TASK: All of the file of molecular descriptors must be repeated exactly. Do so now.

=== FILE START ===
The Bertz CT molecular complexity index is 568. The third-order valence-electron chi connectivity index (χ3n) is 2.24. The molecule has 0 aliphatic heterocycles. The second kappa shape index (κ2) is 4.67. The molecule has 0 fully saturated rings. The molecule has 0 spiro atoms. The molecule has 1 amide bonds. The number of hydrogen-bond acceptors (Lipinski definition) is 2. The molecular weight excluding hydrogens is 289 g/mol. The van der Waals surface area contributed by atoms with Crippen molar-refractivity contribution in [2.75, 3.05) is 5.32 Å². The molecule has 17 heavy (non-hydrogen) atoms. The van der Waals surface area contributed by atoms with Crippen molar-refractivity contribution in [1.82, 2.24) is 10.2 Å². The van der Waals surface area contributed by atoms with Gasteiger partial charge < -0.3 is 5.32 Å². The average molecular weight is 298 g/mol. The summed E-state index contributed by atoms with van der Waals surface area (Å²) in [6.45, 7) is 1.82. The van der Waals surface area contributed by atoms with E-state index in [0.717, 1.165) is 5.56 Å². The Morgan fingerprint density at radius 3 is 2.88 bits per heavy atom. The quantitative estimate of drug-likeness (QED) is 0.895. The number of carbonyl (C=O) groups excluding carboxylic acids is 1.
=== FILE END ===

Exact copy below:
The Bertz CT molecular complexity index is 568. The third-order valence-electron chi connectivity index (χ3n) is 2.24. The molecule has 0 aliphatic heterocycles. The second kappa shape index (κ2) is 4.67. The molecule has 0 fully saturated rings. The molecule has 0 spiro atoms. The molecule has 1 amide bonds. The number of hydrogen-bond acceptors (Lipinski definition) is 2. The molecular weight excluding hydrogens is 289 g/mol. The van der Waals surface area contributed by atoms with Crippen molar-refractivity contribution in [2.75, 3.05) is 5.32 Å². The molecule has 17 heavy (non-hydrogen) atoms. The van der Waals surface area contributed by atoms with Crippen molar-refractivity contribution in [1.82, 2.24) is 10.2 Å². The van der Waals surface area contributed by atoms with Gasteiger partial charge < -0.3 is 5.32 Å². The average molecular weight is 298 g/mol. The summed E-state index contributed by atoms with van der Waals surface area (Å²) in [6.45, 7) is 1.82. The van der Waals surface area contributed by atoms with E-state index in [0.717, 1.165) is 5.56 Å². The Morgan fingerprint density at radius 3 is 2.88 bits per heavy atom. The quantitative estimate of drug-likeness (QED) is 0.895. The number of carbonyl (C=O) groups excluding carboxylic acids is 1.